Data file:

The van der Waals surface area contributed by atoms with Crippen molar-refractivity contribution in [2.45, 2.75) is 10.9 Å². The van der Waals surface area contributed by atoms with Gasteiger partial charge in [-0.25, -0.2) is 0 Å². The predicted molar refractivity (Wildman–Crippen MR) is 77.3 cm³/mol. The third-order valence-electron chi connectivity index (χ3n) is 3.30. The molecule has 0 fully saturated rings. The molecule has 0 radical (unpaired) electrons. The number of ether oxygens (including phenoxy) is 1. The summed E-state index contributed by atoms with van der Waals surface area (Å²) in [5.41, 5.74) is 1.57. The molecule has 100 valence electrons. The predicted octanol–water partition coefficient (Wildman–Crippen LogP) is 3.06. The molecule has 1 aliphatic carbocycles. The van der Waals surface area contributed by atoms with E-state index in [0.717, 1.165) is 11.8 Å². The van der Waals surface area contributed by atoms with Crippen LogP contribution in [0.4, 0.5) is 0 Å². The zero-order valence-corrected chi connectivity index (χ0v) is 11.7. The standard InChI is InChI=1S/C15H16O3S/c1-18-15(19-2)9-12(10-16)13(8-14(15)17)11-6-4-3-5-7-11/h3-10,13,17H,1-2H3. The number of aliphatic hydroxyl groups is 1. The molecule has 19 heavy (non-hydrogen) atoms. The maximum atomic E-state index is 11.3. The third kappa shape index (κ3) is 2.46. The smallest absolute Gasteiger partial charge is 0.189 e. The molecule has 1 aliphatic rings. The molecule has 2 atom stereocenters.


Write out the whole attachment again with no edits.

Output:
The van der Waals surface area contributed by atoms with Crippen molar-refractivity contribution in [2.45, 2.75) is 10.9 Å². The van der Waals surface area contributed by atoms with Gasteiger partial charge in [-0.25, -0.2) is 0 Å². The predicted molar refractivity (Wildman–Crippen MR) is 77.3 cm³/mol. The third-order valence-electron chi connectivity index (χ3n) is 3.30. The molecule has 0 fully saturated rings. The molecule has 0 radical (unpaired) electrons. The number of ether oxygens (including phenoxy) is 1. The summed E-state index contributed by atoms with van der Waals surface area (Å²) in [5.41, 5.74) is 1.57. The molecule has 100 valence electrons. The predicted octanol–water partition coefficient (Wildman–Crippen LogP) is 3.06. The molecule has 1 aliphatic carbocycles. The van der Waals surface area contributed by atoms with E-state index in [0.717, 1.165) is 11.8 Å². The van der Waals surface area contributed by atoms with Crippen LogP contribution in [0.4, 0.5) is 0 Å². The zero-order valence-corrected chi connectivity index (χ0v) is 11.7. The standard InChI is InChI=1S/C15H16O3S/c1-18-15(19-2)9-12(10-16)13(8-14(15)17)11-6-4-3-5-7-11/h3-10,13,17H,1-2H3. The number of aliphatic hydroxyl groups is 1. The molecule has 19 heavy (non-hydrogen) atoms. The maximum atomic E-state index is 11.3. The third kappa shape index (κ3) is 2.46. The smallest absolute Gasteiger partial charge is 0.189 e. The molecule has 1 aliphatic rings. The molecule has 2 atom stereocenters.